Meanwhile, repairs into Redcliffs along Beachville Rd will take the pathway as far as the heart of Redcliffs. In three years, Lindley hopes to have spent the $9.9 million so far budgeted by Christchurch City Council getting the pathway as far as Shag Rock.

He reckons another $10m might be needed to compete the job of linking it to Scarborough, as well as betterment projects along the way. "But we don't know."

It's "great for us locals, but a city- changing resource" for Christchurch, Lindley argues. Figures from New Plymouth, which has a similar coastal pathway, suggest the Christchurch version could attract one million users a year once fully built. That would make it the city's second most visited attraction behind the Botanic Gardens.

The pathway has been a "huge psychological boost" for area residents, says inaugural chairwoman of the pathway group Linda Rutland . The former city councillor and current Mt Pleasant community association co- ordinator says "the investment makes people feel the area is not going to die". She detects "a lot of stress and people are very tired. The waiting is interminable".

For some it got worse this month with the release of a council-funded study of mass movement in the Port Hills. Category one means an "en masse" failure on a slope could lead to "severe damage to homes, loss of infrastructure services to many people and possible loss of life". Almost all category one areas are east of the bridge. GNS recommended further study, which should be out in April.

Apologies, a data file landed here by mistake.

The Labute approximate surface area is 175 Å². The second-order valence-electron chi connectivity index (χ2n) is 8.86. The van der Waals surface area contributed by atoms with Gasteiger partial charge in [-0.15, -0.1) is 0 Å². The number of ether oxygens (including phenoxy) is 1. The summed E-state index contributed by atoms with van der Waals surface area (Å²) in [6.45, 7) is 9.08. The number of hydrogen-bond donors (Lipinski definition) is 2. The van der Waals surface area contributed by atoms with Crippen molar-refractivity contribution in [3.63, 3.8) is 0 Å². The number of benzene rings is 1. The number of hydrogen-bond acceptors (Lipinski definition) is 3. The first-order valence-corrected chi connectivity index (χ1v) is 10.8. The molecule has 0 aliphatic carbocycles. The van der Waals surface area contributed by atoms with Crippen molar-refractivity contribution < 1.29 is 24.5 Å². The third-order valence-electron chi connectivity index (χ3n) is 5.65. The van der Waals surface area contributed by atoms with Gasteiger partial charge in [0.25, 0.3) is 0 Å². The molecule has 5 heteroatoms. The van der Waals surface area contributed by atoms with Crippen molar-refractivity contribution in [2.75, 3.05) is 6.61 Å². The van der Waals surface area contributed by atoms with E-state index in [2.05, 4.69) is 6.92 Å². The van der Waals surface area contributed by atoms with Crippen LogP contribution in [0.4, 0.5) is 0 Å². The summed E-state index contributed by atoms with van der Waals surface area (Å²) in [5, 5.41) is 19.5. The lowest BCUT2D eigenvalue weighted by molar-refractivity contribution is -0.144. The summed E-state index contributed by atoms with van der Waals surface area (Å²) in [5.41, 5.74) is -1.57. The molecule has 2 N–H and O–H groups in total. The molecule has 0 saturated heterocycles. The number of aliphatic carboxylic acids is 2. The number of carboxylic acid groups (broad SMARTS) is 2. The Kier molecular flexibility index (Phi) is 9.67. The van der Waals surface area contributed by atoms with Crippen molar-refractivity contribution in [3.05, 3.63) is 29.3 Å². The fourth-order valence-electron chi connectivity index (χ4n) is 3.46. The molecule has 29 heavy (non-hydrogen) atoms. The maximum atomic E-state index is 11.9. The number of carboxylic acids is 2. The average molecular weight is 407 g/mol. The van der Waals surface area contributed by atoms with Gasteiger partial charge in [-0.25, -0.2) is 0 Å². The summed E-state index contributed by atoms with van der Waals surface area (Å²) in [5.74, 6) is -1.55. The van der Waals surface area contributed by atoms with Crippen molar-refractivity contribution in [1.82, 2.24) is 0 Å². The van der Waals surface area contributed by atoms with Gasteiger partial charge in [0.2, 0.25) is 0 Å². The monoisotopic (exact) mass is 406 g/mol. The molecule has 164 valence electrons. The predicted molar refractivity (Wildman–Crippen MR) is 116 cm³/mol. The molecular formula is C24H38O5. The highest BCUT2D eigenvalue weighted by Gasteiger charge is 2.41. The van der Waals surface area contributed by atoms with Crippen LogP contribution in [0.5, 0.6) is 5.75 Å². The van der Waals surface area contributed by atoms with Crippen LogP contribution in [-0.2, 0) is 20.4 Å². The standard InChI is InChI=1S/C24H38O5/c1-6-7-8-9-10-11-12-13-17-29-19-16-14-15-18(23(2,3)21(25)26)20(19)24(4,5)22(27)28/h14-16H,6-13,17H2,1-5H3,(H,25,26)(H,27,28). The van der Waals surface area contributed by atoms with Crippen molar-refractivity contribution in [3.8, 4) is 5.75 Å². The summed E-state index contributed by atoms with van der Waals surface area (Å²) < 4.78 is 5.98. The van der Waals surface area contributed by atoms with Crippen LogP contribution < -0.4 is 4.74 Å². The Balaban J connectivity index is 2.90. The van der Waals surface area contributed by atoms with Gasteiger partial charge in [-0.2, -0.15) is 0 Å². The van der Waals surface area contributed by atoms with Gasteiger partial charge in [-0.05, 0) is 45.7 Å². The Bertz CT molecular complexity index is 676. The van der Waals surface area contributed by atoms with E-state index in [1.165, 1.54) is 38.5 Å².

In theory, the second report could derail elements of the Main Rd master plan, on which consultation ended yesterday. The plan suggests many improvements from the bridge to Sumner, including regenerated commercial areas, playgrounds, viewing platforms, illuminated cliffs.

A lot of it is unfunded wishful thinking, some requires private landowners to invest significantly.

In other cases, the master plan takes up projects well underway. Concept plans for a new Mt Pleasant community association building should be released before Christmas and the pre-fabricated building could be opened by the start of 2015, says Rutland, who was awarded a Christchurch Earthquake Award for services to Mt Pleasant residents.